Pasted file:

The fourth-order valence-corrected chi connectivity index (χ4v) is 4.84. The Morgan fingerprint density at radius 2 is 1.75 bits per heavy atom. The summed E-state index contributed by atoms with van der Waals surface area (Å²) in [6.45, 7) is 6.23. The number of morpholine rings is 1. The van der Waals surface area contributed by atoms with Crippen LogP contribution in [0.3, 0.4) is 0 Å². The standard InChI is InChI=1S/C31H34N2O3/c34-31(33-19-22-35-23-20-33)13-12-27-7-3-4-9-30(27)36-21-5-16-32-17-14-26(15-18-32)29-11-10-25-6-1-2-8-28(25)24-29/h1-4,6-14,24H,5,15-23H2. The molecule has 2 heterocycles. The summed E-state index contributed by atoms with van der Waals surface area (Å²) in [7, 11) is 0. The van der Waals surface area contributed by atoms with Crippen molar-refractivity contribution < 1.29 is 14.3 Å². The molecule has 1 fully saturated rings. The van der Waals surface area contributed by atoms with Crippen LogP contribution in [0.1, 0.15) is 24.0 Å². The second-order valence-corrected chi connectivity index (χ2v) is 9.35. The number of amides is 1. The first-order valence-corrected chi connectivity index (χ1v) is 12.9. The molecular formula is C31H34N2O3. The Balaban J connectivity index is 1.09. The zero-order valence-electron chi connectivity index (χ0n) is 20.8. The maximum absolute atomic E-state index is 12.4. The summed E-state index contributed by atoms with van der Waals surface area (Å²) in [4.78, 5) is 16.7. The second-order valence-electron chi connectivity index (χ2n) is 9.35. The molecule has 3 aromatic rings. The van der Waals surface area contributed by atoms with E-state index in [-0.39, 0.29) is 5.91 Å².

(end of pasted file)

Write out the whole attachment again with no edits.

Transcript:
The fourth-order valence-corrected chi connectivity index (χ4v) is 4.84. The Morgan fingerprint density at radius 2 is 1.75 bits per heavy atom. The summed E-state index contributed by atoms with van der Waals surface area (Å²) in [6.45, 7) is 6.23. The number of morpholine rings is 1. The van der Waals surface area contributed by atoms with Crippen LogP contribution in [0.3, 0.4) is 0 Å². The standard InChI is InChI=1S/C31H34N2O3/c34-31(33-19-22-35-23-20-33)13-12-27-7-3-4-9-30(27)36-21-5-16-32-17-14-26(15-18-32)29-11-10-25-6-1-2-8-28(25)24-29/h1-4,6-14,24H,5,15-23H2. The molecule has 2 heterocycles. The summed E-state index contributed by atoms with van der Waals surface area (Å²) in [7, 11) is 0. The van der Waals surface area contributed by atoms with Crippen molar-refractivity contribution < 1.29 is 14.3 Å². The molecule has 1 fully saturated rings. The van der Waals surface area contributed by atoms with Crippen LogP contribution in [0.1, 0.15) is 24.0 Å². The second-order valence-corrected chi connectivity index (χ2v) is 9.35. The number of amides is 1. The first-order valence-corrected chi connectivity index (χ1v) is 12.9. The molecular formula is C31H34N2O3. The Balaban J connectivity index is 1.09. The zero-order valence-electron chi connectivity index (χ0n) is 20.8. The maximum absolute atomic E-state index is 12.4. The summed E-state index contributed by atoms with van der Waals surface area (Å²) in [4.78, 5) is 16.7. The second-order valence-electron chi connectivity index (χ2n) is 9.35. The molecule has 3 aromatic rings. The van der Waals surface area contributed by atoms with E-state index in [-0.39, 0.29) is 5.91 Å².